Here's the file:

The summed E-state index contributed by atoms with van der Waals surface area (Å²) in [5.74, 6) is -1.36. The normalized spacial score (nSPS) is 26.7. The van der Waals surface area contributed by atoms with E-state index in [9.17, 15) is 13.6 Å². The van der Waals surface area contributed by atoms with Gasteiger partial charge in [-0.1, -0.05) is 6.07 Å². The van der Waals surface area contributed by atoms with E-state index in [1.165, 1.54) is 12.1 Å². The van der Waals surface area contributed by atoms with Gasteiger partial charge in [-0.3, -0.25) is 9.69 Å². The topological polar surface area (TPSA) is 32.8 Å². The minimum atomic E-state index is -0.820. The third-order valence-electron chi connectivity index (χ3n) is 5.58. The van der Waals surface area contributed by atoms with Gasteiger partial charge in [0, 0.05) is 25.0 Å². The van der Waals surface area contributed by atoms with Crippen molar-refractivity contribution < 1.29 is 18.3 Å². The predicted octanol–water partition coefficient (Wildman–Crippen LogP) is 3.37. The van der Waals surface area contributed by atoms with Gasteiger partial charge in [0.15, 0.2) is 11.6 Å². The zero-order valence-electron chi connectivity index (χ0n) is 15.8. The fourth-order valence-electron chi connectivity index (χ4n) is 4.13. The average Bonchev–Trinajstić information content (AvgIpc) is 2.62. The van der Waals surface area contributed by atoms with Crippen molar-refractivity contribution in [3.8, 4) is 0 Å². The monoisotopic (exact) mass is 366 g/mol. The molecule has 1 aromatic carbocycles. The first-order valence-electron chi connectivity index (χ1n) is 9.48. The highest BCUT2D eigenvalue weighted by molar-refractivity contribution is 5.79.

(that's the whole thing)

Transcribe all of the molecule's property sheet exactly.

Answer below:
The summed E-state index contributed by atoms with van der Waals surface area (Å²) in [5.74, 6) is -1.36. The normalized spacial score (nSPS) is 26.7. The van der Waals surface area contributed by atoms with E-state index in [9.17, 15) is 13.6 Å². The van der Waals surface area contributed by atoms with Gasteiger partial charge in [-0.1, -0.05) is 6.07 Å². The van der Waals surface area contributed by atoms with E-state index in [1.165, 1.54) is 12.1 Å². The van der Waals surface area contributed by atoms with Gasteiger partial charge in [-0.3, -0.25) is 9.69 Å². The topological polar surface area (TPSA) is 32.8 Å². The minimum atomic E-state index is -0.820. The third-order valence-electron chi connectivity index (χ3n) is 5.58. The van der Waals surface area contributed by atoms with Gasteiger partial charge in [0, 0.05) is 25.0 Å². The van der Waals surface area contributed by atoms with Crippen molar-refractivity contribution < 1.29 is 18.3 Å². The predicted octanol–water partition coefficient (Wildman–Crippen LogP) is 3.37. The van der Waals surface area contributed by atoms with Gasteiger partial charge in [0.15, 0.2) is 11.6 Å². The zero-order valence-electron chi connectivity index (χ0n) is 15.8. The fourth-order valence-electron chi connectivity index (χ4n) is 4.13. The average Bonchev–Trinajstić information content (AvgIpc) is 2.62. The van der Waals surface area contributed by atoms with Crippen molar-refractivity contribution in [3.8, 4) is 0 Å². The monoisotopic (exact) mass is 366 g/mol. The molecule has 1 aromatic carbocycles. The first-order valence-electron chi connectivity index (χ1n) is 9.48. The highest BCUT2D eigenvalue weighted by molar-refractivity contribution is 5.79.